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“What is dirty ice cream? Is it actually dirty?” It’s a question we still occasionally hear from cautious visitors. We’d hoped after a year of business people would realise our food is perfectly sanitary, but it sounds like we need to set the record straight.

Dirty ice cream is a nickname for Filipino traditional ice cream, also known as sorbetes (not to be confused with a sorbet). It first appeared at the turn of the 19th century. While western ice cream used cow’s milk, Filipinos quickly found that carabao milk was cheaper to use, which meant more people could afford to make ice cream. The ice cream was traditionally hand-churned - families would take turns churning the ice cream. We actually have a traditional ice cream maker in our Camden Town branch - it’s essentially a bucket with a hand crank. Small and tiring, but worth it for some good homemade ice cream.

Nowadays, there’s a lot of ways to make sorbetes. Carabao milk can be swapped out for coconut milk to make a vegan scoop. Of course, there’s countless favourites. Filipino favourites are ube, queso (cheese!), chocolate and mango, but seeing as anybody can make sorbetes at home, the possibilities are endless. Typically they’re served in a plastic cup, wafer or bread bun.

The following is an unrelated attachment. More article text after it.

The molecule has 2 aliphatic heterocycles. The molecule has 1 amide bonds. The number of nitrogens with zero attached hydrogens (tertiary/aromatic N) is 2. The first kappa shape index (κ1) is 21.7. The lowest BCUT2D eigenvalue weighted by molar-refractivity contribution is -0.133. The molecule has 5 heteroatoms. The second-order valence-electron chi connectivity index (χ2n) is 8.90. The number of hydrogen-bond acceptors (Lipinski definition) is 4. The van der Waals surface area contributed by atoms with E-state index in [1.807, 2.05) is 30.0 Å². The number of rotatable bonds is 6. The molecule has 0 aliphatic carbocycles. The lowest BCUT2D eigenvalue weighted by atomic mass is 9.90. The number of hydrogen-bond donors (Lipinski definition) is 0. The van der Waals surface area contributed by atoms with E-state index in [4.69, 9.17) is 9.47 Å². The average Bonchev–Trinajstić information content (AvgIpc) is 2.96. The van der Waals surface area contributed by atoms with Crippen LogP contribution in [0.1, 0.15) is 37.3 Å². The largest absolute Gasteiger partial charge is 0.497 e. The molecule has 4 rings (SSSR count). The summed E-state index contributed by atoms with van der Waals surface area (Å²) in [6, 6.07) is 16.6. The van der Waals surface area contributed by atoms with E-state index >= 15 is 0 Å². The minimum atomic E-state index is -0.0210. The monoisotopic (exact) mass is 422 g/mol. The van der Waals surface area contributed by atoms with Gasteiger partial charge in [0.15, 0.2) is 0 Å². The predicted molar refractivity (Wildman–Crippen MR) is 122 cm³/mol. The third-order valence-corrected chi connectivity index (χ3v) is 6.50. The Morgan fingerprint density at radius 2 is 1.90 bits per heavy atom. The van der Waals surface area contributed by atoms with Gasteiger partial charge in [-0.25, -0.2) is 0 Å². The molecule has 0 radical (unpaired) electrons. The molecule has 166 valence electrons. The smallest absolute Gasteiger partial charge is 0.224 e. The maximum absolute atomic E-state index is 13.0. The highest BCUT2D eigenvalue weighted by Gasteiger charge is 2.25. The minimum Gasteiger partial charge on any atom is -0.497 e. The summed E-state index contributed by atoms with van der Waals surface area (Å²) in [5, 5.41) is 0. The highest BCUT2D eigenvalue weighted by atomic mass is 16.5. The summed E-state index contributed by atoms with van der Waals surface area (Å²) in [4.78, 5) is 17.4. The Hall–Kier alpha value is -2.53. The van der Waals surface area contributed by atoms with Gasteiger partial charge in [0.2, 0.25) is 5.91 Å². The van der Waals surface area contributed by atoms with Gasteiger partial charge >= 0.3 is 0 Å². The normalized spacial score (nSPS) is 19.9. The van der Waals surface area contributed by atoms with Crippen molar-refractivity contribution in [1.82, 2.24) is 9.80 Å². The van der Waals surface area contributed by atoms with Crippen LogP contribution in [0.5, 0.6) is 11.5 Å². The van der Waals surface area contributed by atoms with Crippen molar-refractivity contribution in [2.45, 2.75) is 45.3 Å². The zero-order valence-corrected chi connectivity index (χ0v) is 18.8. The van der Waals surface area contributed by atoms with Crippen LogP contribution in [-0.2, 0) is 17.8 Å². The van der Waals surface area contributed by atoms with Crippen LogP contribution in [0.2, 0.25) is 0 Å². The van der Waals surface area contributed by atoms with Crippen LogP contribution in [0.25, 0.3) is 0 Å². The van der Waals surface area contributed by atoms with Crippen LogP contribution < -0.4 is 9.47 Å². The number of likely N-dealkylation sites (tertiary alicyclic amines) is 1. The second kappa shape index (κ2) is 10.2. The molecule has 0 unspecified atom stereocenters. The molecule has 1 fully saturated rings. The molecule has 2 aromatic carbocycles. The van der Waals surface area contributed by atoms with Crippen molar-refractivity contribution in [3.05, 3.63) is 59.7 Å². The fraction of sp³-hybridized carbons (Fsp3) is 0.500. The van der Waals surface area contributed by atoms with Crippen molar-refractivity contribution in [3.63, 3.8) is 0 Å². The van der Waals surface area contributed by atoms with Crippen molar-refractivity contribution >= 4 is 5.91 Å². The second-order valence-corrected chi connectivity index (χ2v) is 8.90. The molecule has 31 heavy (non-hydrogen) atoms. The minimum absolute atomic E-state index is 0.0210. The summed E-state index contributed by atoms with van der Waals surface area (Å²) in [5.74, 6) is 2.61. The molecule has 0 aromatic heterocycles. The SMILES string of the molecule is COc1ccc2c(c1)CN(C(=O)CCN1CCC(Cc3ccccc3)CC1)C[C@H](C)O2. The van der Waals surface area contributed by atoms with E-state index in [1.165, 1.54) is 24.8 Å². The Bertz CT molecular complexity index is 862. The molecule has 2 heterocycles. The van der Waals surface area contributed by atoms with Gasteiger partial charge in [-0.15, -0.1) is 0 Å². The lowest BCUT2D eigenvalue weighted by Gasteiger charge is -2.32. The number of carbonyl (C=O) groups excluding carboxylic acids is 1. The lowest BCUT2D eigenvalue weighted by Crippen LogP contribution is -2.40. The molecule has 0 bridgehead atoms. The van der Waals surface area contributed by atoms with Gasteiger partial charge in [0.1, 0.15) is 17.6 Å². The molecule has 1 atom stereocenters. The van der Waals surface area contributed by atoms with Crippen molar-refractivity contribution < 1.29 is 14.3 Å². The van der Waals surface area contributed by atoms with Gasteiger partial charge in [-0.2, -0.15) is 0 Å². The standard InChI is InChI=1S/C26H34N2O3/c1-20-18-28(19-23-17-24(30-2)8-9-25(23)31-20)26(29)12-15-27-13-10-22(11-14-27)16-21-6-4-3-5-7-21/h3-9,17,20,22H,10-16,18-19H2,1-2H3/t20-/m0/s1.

Where ice cream vans play that one tune (yes, that one) through the city streets, sorbetero (dirty ice cream vendors) roamed the streets with ice cream carts and rang a bell to summon hordes of children. If you’re wondering how the ice cream stayed cold in a country that regularly hits 30°c, the sorbetero found a clever workaround. They kept the goods in metal cylinders (sound familiar?) And stuffed the space between them with a mix of shaved ice and salt to keep the temperature low.

Credit to Francine Lingad

Credit to Francine Lingad

So why’s it ‘dirty’? Well, it’s usually street food, with all the implications that come with that. Some say that the name was spread by mothers trying to scare their kids away, but it didn’t stop them either way. (sidenote: our ice cream is perfectly sanitary.)

So now you know! How does Mamasons match up to the Filipino vendors? We think we do a damn good job, and so do most people, but we’ll do a comparison soon. Keep on checking in to find out!